For the leader’s office, it was a double defeat;  their preferred candidate, Sam Wheeler, was kept off the longlist, when the party’s Corbynsceptics allied with the party’s BAME leadership to draw up an all ethnic minority shortlist, and Yasmine Dar, their back-up option, was narrowly defeated by Khan among members in Manchester Gorton.

But even when the leadership has got its preferred candidate to the contest, they have been defeated. That even happened in Copeland, where the shortlist was drawn up by Corbynites and designed to advantage Rachel Holliday, the leader’s office preferred candidate.

Why does the Labour left keep losing? Supporters combination of bad luck and bad decisions for the defeat.

In Oldham West, where Michael Meacher, a committed supporter of Jeremy Corbyn’s, was succeeded by Jim McMahon, who voted for Liz Kendall, McMahon was seen to be so far ahead that they had no credible chance of stopping him. Rosena Allin-Khan was a near-perfect candidate to hold the seat of Tooting: a doctor at the local hospital, the seat’s largest employer, with links to both the Polish and Pakistani communities that make up the seat’s biggest minority blocs.  Gillian Troughton, who won the Copeland selection, is a respected local councillor.

But the leadership has also made bad decisions, some claim.  The failure to get a candidate in Manchester Gorton was particularly egregious, as one trade unionist puts it: “We all knew that Gerald was not going to make it [until 2020], they had a local boy with good connections to the trade unions, that contest should have been theirs for the taking”. Instead, they lost control of the selection panel because Jeremy Corbyn missed an NEC meeting – the NEC is hung at present as the Corbynsceptics sacrificed their majority of one to retain the chair – and with it their best chance of taking the seat.

Others close to the leadership point out that for the first year of Corbyn’s leadership, the leader’s office was more preoccupied with the struggle for survival than it was with getting more of its people in. Decisions in by-elections were taken on the hop and often in a way that led to problems later down the line. It made sense to keep Mo Azam, from the party’s left, off the shortlist in Oldham West when Labour MPs were worried for their own seats and about the Ukip effect if Labour selected a minority candidate. But that enraged the party’s minority politicians and led directly to the all-ethnic-minority shortlist in Manchester Gorton.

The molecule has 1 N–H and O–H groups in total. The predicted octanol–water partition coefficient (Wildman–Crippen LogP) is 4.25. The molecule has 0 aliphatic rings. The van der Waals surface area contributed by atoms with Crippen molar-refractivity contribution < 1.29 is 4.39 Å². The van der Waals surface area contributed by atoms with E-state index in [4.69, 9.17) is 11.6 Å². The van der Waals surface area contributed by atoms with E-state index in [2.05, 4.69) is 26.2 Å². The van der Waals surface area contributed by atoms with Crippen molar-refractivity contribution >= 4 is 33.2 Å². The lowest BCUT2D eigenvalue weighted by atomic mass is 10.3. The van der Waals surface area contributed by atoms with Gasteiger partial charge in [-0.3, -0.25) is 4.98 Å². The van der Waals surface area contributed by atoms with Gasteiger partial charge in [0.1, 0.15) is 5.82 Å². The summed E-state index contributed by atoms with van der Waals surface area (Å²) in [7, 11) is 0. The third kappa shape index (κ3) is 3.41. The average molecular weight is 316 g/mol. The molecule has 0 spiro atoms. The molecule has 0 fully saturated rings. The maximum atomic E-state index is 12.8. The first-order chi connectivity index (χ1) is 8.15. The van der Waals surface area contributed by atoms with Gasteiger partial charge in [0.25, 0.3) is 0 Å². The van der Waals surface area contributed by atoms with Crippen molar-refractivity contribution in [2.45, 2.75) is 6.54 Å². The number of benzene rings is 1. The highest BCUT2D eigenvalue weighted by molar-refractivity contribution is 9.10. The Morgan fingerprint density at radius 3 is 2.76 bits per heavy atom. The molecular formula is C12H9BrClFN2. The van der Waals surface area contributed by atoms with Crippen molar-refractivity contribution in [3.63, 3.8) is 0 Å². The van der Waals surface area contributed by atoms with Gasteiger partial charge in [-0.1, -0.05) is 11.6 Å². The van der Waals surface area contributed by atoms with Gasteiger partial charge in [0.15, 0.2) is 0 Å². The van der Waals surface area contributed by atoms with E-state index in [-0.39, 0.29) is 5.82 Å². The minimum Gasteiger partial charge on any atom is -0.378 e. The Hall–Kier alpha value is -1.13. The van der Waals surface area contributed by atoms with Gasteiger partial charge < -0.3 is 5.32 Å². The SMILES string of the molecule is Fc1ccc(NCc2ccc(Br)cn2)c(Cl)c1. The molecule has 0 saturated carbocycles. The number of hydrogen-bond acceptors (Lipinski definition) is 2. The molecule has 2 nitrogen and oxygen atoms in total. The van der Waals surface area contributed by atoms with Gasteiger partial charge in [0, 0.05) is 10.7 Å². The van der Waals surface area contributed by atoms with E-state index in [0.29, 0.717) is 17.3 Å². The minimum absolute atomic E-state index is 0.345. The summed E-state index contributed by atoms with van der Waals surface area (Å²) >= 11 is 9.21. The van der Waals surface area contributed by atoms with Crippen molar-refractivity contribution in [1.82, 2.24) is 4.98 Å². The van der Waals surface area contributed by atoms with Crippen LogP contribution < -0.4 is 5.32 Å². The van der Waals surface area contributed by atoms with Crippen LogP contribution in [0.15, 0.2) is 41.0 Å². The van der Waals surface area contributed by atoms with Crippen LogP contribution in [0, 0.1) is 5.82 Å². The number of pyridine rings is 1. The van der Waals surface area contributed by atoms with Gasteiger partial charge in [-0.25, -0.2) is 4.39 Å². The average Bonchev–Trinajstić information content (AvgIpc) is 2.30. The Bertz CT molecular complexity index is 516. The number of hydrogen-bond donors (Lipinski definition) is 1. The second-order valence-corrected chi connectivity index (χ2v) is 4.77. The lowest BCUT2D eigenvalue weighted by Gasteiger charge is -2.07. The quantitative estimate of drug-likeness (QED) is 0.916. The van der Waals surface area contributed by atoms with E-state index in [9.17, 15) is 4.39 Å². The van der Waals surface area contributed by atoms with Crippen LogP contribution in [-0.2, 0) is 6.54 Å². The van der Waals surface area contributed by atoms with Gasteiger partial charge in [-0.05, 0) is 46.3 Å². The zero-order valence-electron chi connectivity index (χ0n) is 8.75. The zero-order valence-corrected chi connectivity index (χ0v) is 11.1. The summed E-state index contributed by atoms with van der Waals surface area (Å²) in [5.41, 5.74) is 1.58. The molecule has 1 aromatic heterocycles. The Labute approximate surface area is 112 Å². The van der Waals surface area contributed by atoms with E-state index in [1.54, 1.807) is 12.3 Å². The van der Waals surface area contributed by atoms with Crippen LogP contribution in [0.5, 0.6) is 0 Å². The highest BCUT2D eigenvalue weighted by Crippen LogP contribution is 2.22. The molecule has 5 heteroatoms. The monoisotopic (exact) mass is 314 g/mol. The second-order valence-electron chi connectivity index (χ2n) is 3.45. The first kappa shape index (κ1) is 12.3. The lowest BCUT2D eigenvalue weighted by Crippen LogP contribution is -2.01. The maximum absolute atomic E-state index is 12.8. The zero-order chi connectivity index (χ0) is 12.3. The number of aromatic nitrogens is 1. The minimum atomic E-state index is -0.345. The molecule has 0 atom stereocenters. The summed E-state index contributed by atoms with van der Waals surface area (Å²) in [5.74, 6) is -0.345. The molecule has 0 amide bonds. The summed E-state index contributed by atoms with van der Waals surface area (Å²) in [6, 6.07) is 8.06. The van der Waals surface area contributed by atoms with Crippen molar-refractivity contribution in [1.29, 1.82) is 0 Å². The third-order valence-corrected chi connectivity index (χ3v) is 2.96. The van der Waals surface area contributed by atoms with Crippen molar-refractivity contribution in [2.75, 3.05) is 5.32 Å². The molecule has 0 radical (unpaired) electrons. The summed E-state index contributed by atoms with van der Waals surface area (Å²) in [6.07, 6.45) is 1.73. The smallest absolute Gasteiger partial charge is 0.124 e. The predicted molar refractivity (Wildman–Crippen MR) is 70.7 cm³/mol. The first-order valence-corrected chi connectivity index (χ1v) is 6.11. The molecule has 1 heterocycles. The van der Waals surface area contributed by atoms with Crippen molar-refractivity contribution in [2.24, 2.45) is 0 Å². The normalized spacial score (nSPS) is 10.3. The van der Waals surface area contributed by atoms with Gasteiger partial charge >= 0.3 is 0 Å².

They also point out that the party's councillor base, from where many candidates are drawn, is still largely Corbynsceptic, though they hope that this will change in the next round of local government selections. (Councillors must go through a reselection process at every election.)

But the biggest shift has very little to do with the Labour leadership. The big victories for the Labour left in internal battles under Ed Miliband were the result of Unite and the GMB working together. Now they are, for various reasons, at odds and the GMB has proven significantly better at working shortlists and campaigning for its members to become MPs.  That helps Corbynsceptics. “The reason why so many of the unions supported Jeremy the first time,” one senior Corbynite argues, “Is they wanted to move the Labour party a little bit to the left. They didn’t want a socialist transformation of the Labour party. And actually if you look at the people getting selected they are not Corbynites, but they are not Blairites either, and that’s what the unions wanted.”

Regardless of why, it means that, two years into Corbyn’s leadership, the Labour left finds itself smaller in parliament than it was at the beginning.  

Stephen Bush is special correspondent at the New Statesman. His daily briefing, Morning Call, provides a quick and essential guide to British politics.